Stated plainly, the method your brain figures out color relies on two things: the color of the object you’re seeing and the color of the light source.

The image was overexposed, implying the light in the image overwhelmed the color of the topic.

Parts of the dress were also in the shadows.

This suggests that the dress had a partial light makeup of bluish shadow, reflecting off the dress itself, and yellow light, from the shop’s lousy lighting.

Parts of the image likewise appear to suggest that the dress is backlit.

Depending on whether your brain saw the gown more in shadow or more in direct light, you ‘d see the colors differently.

These strawberries aren’t red.

Optical Illusion is Making People Question Their Reality
There’s no red in this image. (Akiyoshi Kitaoka/Twitter)

The optical illusion was made and published on Twitter by Akiyoshi Kitaoka, a professor of psychology at Ritsumeikan University who studies visual understanding.

These pixels have been entirely drained of any red.

So why do so lots of people still see red strawberries?

It’s because of a phenomenon called color constancy.

Optical Illusion is Making People Question Their Reality

The strawberries seem red anyway. (Carson Mell/Twitter).

The image above, posted by “Silicon Valley” author Carson Mell, separates particular pixels to reveal that they are, in reality, grey and green.

They’re not red.

Your brain might think they’re red since of a phenomenon that’s called color constancy.

It’s similar to the science behind The Dress: Your brain takes a look at the color of the things and the color of the light to figure out the color provided to you.

However, the brain also knows that the color of the item is more beneficial than the color of the light for actually figuring out the color of the things.

So it’s trained to disregard information from the color of the light.

In this controlled images, the color of the light has actually been controlled so there’s no red whatsoever in the image.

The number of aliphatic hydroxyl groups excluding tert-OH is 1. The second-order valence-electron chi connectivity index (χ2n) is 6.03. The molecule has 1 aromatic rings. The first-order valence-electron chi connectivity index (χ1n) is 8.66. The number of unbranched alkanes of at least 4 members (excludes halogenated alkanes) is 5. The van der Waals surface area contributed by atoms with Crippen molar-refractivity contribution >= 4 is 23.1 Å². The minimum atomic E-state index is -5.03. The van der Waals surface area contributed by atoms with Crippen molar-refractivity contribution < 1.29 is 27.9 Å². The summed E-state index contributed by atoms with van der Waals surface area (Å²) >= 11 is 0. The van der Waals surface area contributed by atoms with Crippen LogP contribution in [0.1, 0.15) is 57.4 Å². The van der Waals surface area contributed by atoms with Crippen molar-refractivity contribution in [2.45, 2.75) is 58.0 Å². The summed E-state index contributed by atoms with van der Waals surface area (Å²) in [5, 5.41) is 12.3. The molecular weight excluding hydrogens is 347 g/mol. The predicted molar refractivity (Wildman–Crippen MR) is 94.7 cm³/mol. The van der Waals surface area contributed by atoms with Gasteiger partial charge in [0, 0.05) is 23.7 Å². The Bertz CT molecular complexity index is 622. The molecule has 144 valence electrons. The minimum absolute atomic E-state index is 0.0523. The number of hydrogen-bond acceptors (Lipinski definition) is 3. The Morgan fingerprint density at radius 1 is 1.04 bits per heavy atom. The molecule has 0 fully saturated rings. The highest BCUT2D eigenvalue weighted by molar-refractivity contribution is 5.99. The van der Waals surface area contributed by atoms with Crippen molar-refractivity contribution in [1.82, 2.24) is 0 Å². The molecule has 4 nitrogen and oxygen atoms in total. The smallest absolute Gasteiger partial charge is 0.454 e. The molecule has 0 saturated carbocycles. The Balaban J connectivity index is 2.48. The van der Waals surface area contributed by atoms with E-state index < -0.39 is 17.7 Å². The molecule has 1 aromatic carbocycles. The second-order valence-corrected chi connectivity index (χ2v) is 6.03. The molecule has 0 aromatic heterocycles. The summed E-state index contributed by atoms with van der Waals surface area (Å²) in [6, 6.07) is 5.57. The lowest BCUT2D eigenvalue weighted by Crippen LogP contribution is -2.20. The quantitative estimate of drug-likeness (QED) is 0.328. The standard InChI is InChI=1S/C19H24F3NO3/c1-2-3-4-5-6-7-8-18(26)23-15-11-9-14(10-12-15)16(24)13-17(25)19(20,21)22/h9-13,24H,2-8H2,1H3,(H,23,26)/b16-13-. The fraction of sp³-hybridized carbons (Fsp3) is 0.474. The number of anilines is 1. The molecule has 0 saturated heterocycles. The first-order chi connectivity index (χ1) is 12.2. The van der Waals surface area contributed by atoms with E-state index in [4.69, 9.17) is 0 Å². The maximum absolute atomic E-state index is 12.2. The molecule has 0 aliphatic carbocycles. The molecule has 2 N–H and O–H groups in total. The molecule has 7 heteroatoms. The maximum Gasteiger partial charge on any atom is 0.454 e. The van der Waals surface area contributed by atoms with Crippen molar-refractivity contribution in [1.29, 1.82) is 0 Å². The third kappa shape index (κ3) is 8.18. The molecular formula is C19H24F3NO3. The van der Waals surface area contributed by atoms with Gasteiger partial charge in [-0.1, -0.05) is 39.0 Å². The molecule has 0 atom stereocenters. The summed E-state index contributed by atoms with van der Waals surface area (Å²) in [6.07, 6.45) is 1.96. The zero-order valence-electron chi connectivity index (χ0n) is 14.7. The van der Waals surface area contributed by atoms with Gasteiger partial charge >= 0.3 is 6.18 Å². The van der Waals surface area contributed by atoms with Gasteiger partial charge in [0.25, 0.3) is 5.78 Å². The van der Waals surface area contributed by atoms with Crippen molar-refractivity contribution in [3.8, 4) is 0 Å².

However your mind acknowledges the objects as strawberries, and it knows that strawberries (a minimum of as many people know them) are red, so it understands the strawberries to be red, even if the image has no red in it.

“You brain says, ‘the source of light that I’m viewing these strawberries under has some blue part to it, so I’m going to subtract that automatically from every pixel,'” Bevil Conway, a neuroscientist at the National Eye Institute, informed Motherboard.

“When you take grey pixels and subtract out this blue bias, you wind up with red.”.

These shapes are mirror images of each other.

Optical Illusion is Making People Question Their Reality
Witchcraft. (The Illusion contest/YouTube).

This impression is called the “Ambiguous Cylinder Illusion.”.

Established by Meiji University professor Kokichi Sugihara, it won the “Best Illusion of the Year” contest in 2016 from the Neural Correlate Society.

If you see the complete video, you can see Sugihara placing the shapes and rotating them– just for completely various shapes to appear in the mirror.

It’s really cool.

“Ambiguous cylinders” are somewhere between a circle and a square.

Optical Illusion is Making People Question Their Reality

There’s a simple and sophisticated explanation. (The Illusion contest/YouTube).

If you stop briefly the video at around the 15-second mark, mid-rotation, you’ll see the item’s “real” shape.

Uncertain cylinders, Sugihara composes in a paper pointed out by Motherboard, are somewhere between a square and a circle.

In this case, the shape likewise has wavy leading edges.

Depending on your point of view, your brain fixes the shape of the image to look like a circle or a square.

You can create the same illusion with more fancy shapes that are comprised of circles and squares, which is what Sugihara finished with the other objects.

There are 12 dots in this image. Can you see them all at once?

Optical Illusion is Making People Question Their Reality
My head hurts. (Perception)

This particular optical illusion comes from an academic study paper published in 2000 in the journal Perception by Jacques Ninio and Kent A. Stevens.

If you have access, you can read the paper through here.

It went viral online when Akiyoshi Kitaoka published it on Facebook and video game designer Will Kerslake reposted it on Twitter.

There are 12 black circles in the image.

However, the majority of people cannot see them at one time.

Your peripheral vision sucks.